When Charlotte-Mecklenburg Police began pursuing a suspect in a vehicle through Plaza Midwood in the early afternoon of Aug. 22, the calls and e-mails quickly circulated.
“Police are chasing a new white truck thru (sic) the neighborhood, per neighbor reports,” Rob Willis wrote in an e-mail to several residents and posted to the Plaza Midwood neighborhood watch message board. “Please be careful!”
With crime statistics up this year – property crime is up 3.8 percent from this time last year and violent crime is up 2.3 percent – many neighborhoods have started taking a proactive approach to helping slow crime. And it's not just the basic, long-standing neighborhood watch programs.
A few in recent years have started message boards, where residents inform each other of crimes or odd happenings around their home. Many have started phone or text-message trees. Others have hired off-duty police, and at least one neighborhood has posted photos of convicted criminals around the streets.
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Police recommend almost any method that increases communication.
CMPD Sgt. Rich Stahnke said e-mail chains have grown increasingly effective, with many people accessing e-mail consistently during weekdays. Message boards, which police often peruse and post messages to, have replaced the “backyard fence gossip lines” of the past in helping police learn about what's occurring in a neighborhood, Stahnke said.
“It increases the flow of information both ways,” he said. “We can't police in a vacuum. We have to have that input from citizens.”
Many area neighborhoods use a message board on their Web sites, but Dilworth and Plaza Midwood might represent the most popular. Residents of the two neighborhoods often post reports of break-ins, stolen items and unfamiliar people seen in their areas.
Residents of Olmsted Park took it a step further a few weeks ago by posting laminated posters with the mug shots of two convicted criminals, who allegedly committed crimes in the area.
“It's a good deterrent,” said Olmsted Park Neighborhood Association president Phil Reitano, “because then criminals are going to know that people are looking at their faces.”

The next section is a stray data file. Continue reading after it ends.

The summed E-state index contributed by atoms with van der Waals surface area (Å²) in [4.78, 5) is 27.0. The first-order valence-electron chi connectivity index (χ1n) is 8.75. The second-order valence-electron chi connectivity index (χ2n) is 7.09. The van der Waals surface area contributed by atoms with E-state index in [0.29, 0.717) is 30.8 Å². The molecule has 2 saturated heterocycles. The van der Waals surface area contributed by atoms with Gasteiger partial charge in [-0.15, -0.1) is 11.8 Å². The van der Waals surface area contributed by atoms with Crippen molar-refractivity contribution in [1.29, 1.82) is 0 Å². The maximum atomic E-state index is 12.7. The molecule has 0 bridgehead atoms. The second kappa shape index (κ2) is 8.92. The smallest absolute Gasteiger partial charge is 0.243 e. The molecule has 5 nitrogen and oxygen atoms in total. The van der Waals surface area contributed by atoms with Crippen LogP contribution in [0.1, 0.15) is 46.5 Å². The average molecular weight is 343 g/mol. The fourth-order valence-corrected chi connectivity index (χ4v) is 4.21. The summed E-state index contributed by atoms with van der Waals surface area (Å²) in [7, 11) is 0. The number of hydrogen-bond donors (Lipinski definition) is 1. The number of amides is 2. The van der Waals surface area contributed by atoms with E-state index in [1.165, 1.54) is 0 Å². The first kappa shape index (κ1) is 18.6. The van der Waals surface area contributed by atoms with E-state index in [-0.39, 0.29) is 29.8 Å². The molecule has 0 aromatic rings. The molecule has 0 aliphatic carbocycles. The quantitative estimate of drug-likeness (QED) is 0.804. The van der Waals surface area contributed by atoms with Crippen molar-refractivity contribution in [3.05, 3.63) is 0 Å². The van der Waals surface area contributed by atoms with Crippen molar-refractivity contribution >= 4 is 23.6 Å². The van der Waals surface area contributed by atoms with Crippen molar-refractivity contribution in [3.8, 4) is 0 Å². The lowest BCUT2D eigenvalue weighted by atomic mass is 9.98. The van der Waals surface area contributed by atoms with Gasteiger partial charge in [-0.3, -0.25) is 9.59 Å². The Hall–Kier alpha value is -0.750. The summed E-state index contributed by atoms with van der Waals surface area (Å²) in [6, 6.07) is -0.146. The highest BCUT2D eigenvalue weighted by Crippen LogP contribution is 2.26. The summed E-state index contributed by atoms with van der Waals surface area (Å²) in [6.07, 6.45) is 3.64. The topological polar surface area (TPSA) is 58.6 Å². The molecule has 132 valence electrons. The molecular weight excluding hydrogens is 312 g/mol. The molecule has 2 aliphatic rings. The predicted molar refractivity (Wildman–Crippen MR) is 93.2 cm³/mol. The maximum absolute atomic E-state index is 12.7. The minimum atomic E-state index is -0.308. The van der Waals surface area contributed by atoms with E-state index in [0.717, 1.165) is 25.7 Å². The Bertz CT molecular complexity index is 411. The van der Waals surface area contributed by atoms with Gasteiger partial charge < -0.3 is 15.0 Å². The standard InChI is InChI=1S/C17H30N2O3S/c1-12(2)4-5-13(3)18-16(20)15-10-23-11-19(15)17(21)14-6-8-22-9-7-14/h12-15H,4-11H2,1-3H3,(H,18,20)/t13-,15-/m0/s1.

Scott Yamanashi, a part-time bouncer, raised controversy when he and others in June started an armed patrol in Plaza Midwood after a shooting at the Snug Harbor bar.
“Everyone (with a gun permit) has got the right to go around armed in the neighborhood,” Stahnke said. “I would just rather see trained professionals be present, rather than someone wandering around with a gun.”
One strategy – the hiring of off-duty police – has worked for Dilworth in recent months. After a string of high-profile robberies and assaults, Dilworth raised more than $50,000 for extra neighborhood patrols. Since off-duty patrols began in April, the number of crimes has dropped from 144 that month to 97 in July. Myers Park residents have also reported success with off-duty patrols.
Willis, the moderator of Plaza Midwood's neighborhood watch message board, is now testing and getting feedback on the placing of video cameras in Plaza Midwood. He's helped coordinate the selecting of 14 grid captains throughout the neighborhood, with only three grids without a leader. The grid captains organize contacts in their part of town to more quickly communicate if a crime is happening or an unknown person's seen.
The system, Willis said, is helping bring the neighborhood together.
“At least people are talking,” he said. “At least people are going out and knowing their neighbors and knowing who should be on the street and who shouldn't.”